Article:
A close second to that stellar pairing, though, is this episode, which finds Picard falling in love with his new head of Stellar Sciences, Lt. Cmdr. Nella Daren (Wendy Hughes). What makes this one special is that these two actually get to know each other before declaring their love. The ending of the episode, in which they part, is also poignant, as Picard realizes that he can’t bring himself to potentially order Daren to her death if they remain together on the Enterprise.
As with Dorn and Plakson, the chemistry between Stewart and Hughes is wonderful. But my favorite scene is one I was actually hoping would be in it. It’s the moment when Picard tells Daren of how he acquired his flute by recalling the events of TNG’s masterwork “The Inner Light”. Kirk uses his bravado to make women fall for him, while Picard uses continuity.
Season 7: “Dark Page”
This is the second episode focusing on Lwaxana Troi which actually made me think more highly of her. The reason for this is thatlike “Half a Life”, the story here puts her in a vulnerable position.
Troi’s mom is visiting the ship in order to communicate with a race called the Cairn. This race only communicates telepathically, so Lwaxana is onboard to help them speak verbally. She develops a close bond with the young Cairn girl Hedril (a then-unknown Kirsten Dunst). But soon, Lwaxana begins to have a nervous breakdown, even snapping at Riker at one point.
Not long afterward, Lwaxana falls into a coma. With the help of Hedril’s father Maques (Norman Large), Troi telepathically enters her mother’s mind in order to help her. But Lwaxana drives her daughter out of her mind. Troi’s subsequent finding that her mother deleted several years worth of entries in her journal leads her to re-enter her mind. It’s then that she discovers that Lwaxana has been covering up the existence of Troi’s previously unknown older sister Kestra (Andreana Weiner), and that Hedril’s resemblance to Kestra triggered Lwaxana’s breakdown.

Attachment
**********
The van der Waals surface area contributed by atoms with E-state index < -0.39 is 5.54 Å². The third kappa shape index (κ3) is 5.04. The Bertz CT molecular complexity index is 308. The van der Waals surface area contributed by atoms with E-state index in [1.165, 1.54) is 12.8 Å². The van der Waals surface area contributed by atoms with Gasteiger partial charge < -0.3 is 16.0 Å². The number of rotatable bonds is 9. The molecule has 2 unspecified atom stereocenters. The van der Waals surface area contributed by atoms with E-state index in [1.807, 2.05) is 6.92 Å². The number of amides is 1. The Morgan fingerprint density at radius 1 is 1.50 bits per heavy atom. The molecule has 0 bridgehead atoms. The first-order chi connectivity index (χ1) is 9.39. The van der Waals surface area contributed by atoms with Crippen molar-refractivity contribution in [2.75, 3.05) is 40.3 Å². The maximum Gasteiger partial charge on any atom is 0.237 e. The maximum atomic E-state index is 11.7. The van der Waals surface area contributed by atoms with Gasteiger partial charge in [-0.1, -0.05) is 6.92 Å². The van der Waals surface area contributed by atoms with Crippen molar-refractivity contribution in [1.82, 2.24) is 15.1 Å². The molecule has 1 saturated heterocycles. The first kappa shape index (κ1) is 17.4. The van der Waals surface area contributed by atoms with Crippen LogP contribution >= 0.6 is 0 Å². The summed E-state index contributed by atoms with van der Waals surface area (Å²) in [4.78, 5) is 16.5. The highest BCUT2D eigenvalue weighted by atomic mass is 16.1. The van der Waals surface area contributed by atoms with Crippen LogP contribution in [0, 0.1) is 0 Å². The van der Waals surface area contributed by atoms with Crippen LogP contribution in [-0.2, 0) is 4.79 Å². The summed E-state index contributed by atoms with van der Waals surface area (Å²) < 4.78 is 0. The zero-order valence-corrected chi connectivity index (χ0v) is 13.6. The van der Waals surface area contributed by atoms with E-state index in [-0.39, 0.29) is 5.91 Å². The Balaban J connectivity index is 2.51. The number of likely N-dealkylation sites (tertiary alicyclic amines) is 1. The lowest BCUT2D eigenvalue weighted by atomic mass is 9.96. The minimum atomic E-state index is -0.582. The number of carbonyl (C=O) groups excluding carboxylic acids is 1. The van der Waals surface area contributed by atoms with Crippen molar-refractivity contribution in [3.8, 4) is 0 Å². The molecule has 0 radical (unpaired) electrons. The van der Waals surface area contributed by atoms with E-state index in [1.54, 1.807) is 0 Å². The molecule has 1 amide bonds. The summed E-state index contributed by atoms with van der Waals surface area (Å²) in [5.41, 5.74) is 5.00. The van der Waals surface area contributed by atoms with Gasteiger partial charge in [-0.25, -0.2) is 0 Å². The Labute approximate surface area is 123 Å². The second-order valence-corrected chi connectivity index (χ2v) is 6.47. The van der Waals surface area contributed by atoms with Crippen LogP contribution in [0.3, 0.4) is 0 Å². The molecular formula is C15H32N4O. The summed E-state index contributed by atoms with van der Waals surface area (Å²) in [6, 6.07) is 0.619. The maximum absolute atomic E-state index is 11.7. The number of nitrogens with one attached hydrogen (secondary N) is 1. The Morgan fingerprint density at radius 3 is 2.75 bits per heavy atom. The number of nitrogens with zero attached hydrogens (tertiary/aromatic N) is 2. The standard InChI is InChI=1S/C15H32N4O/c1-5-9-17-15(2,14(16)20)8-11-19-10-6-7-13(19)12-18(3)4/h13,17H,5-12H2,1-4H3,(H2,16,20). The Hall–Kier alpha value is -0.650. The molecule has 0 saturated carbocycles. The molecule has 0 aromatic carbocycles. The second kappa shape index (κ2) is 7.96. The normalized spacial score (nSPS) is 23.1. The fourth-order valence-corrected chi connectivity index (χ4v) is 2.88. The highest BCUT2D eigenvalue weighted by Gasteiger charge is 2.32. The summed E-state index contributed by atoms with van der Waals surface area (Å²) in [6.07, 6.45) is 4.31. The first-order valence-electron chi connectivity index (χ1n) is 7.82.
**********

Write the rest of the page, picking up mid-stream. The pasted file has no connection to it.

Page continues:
TNG wasn’t the first series to dig up the “previously unknown sibling” cliché, and, as Sherlock recently proved, it wasn’t the last. But I enjoyed this episode for the wonderful scenes between Sirtis and Barrett, and for giving us more info on Troi’s background, as she rightfully takes center stage in order to save her mother.
Fittingly, this was Lwaxana’s final appearance on TNG. But she would appear twice more on DS9, and in her final appearance on that show (“The Muse”), there’s a nice bit of continuity in which Lwaxana talks about Kestra with Odo.
This wasn’t an easy list to compile. In fact, I can think of other TNG episodes that could be added. For example, season 5’s “The Perfect Mate” was good for the nicely understated way that Picard begins to fall for Kamala (a then-unknown Famke Janssen) and it has nice scenes between Picard and Crusher, which today serve to remind us that the absence of scenes between these two is one of the major reasons why the four TNG films ended up sucking big time.
Another is season 6’s “Frame of Mind”, which is nicely reminiscent of Roman Polanski’s film Repulsion, with Riker in the Catherine Deneuve role.
Still, as I mentioned in Part I of this article, with so many episodes, it was inevitable that some would fall under the radar.